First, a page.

1.15.6 Encourage adults to attend eye screening, and explain that it will help them to keep their eyes healthy and help to prevent problems with their vision. Explain that the screening service is effective at identifying problems so that they can be treated early. [2004]

1.15.7 Arrange emergency review by an ophthalmologist for:

  • sudden loss of vision

  • rubeosis iridis

  • pre-retinal or vitreous haemorrhage

  • retinal detachment. [2004, amended 2015]

1.15.8 Refer to an ophthalmologist in accordance with the UK National Screening Committee criteria and timelines for any large sudden unexplained drop in visual acuity. [2004, amended 2020]

Diabetic kidney disease

1.15.9 For guidance on managing kidney disease in adults with type 1 diabetes, see NICE's guideline on chronic kidney disease. [2015]

1.15.10 Ask all adults with type 1 diabetes, with or without detected nephropathy, to bring in the first urine sample of the day ('early morning urine') once a year. Send this for estimation of albumin:creatinine ratio (estimating urine albumin concentration alone is a poor alternative) and measure eGFR at the same time. See NICE's guideline on chronic kidney disease. [2004, amended 2021]

1.15.11 Suspect other renal disease if:

  • progressive retinopathy is absent

  • blood pressure is particularly high

  • proteinuria develops suddenly

  • significant haematuria is present (see NICE's guideline on chronic kidney disease)

  • the person is systemically unwell. [2004]

1.15.12 If albuminuria is found, discuss with the person what this means. [2004, amended 2015]

1.15.14 Maintain the person's blood pressure below 130/80 mmHg by adding other anti‑hypertensive drugs if necessary. [2004]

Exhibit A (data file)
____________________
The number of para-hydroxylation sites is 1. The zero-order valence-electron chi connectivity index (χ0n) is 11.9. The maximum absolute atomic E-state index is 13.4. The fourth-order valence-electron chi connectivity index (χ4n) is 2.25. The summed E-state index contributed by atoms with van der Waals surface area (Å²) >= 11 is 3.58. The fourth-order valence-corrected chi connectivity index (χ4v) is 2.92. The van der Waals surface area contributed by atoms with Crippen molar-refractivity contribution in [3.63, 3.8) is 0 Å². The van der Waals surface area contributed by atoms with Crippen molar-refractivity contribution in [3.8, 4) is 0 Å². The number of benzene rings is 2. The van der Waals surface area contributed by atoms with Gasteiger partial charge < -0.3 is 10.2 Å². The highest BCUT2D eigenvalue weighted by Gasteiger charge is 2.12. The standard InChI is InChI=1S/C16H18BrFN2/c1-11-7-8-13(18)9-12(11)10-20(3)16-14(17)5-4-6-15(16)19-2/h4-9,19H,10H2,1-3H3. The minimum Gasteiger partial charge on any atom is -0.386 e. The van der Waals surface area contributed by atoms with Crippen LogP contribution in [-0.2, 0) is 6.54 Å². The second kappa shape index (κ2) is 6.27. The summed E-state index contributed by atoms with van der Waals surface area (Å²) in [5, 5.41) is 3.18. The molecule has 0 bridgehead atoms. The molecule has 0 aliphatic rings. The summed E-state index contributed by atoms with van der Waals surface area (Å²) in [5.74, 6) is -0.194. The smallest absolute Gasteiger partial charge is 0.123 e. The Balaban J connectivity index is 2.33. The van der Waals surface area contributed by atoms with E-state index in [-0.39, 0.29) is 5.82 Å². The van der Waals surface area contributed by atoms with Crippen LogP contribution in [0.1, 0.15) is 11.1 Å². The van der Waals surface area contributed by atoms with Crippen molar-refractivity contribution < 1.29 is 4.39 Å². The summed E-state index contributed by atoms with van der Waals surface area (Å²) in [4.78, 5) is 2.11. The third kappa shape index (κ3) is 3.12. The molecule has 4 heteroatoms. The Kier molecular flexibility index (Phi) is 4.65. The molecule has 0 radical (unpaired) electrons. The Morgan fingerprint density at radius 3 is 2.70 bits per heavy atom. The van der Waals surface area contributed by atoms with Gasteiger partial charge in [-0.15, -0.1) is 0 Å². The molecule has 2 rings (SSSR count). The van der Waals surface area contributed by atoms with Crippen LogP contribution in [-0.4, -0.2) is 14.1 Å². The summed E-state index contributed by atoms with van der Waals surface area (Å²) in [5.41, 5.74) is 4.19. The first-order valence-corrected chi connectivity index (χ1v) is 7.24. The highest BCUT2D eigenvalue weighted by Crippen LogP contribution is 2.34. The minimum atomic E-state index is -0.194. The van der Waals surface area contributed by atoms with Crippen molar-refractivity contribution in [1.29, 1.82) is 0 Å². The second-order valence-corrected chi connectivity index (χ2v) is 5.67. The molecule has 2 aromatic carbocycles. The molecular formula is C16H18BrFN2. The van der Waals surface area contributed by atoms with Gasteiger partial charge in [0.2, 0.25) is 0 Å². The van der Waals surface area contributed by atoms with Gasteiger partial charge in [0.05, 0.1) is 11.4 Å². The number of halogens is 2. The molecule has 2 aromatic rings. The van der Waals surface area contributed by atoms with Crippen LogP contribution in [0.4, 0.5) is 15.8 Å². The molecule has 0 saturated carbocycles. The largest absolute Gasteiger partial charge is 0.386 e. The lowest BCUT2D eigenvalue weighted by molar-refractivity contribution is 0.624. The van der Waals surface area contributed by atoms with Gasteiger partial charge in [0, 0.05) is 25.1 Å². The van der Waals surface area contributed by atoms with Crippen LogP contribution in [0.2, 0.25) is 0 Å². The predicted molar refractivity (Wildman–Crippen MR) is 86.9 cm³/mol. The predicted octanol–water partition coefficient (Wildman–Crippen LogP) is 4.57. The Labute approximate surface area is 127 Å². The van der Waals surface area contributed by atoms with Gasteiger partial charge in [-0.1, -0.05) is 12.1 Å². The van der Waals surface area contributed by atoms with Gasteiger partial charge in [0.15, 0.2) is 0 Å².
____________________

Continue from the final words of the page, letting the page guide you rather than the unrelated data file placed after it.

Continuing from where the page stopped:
1.15.15 Advise adults with type 1 diabetes and nephropathy about the advantages of avoiding a high‑protein diet. [2004]

1.15.16 Referral criteria for tertiary care should be agreed between local diabetes specialists and nephrologists. See NICE's guideline on chronic kidney disease. [2004]

Chronic painful diabetic neuropathy

1.15.17 For guidance on managing chronic painful diabetic neuropathy in adults with type 1 diabetes, see NICE's guideline on neuropathic pain in adults. [2015]

Autonomic neuropathy

1.15.18 Think about the possibility of autonomic neuropathy affecting the gut if adults with type 1 diabetes have unexplained diarrhoea, particularly at night. [2004]

1.15.19 When prescribing antihypertensive medicines, take care not to increase the risk of orthostatic hypotension from the combined effects of sympathetic autonomic neuropathy and blood pressure lowering medicines. [2004]

1.15.20 For adults with type 1 diabetes who have bladder emptying problems, investigate the possibility of autonomic neuropathy affecting the bladder, unless another explanation is found. [2004]

1.15.21 When managing the symptoms of autonomic neuropathy, include specific interventions for the manifestations encountered (for example, for abnormal sweating and postural hypotension). [2004, amended 2015]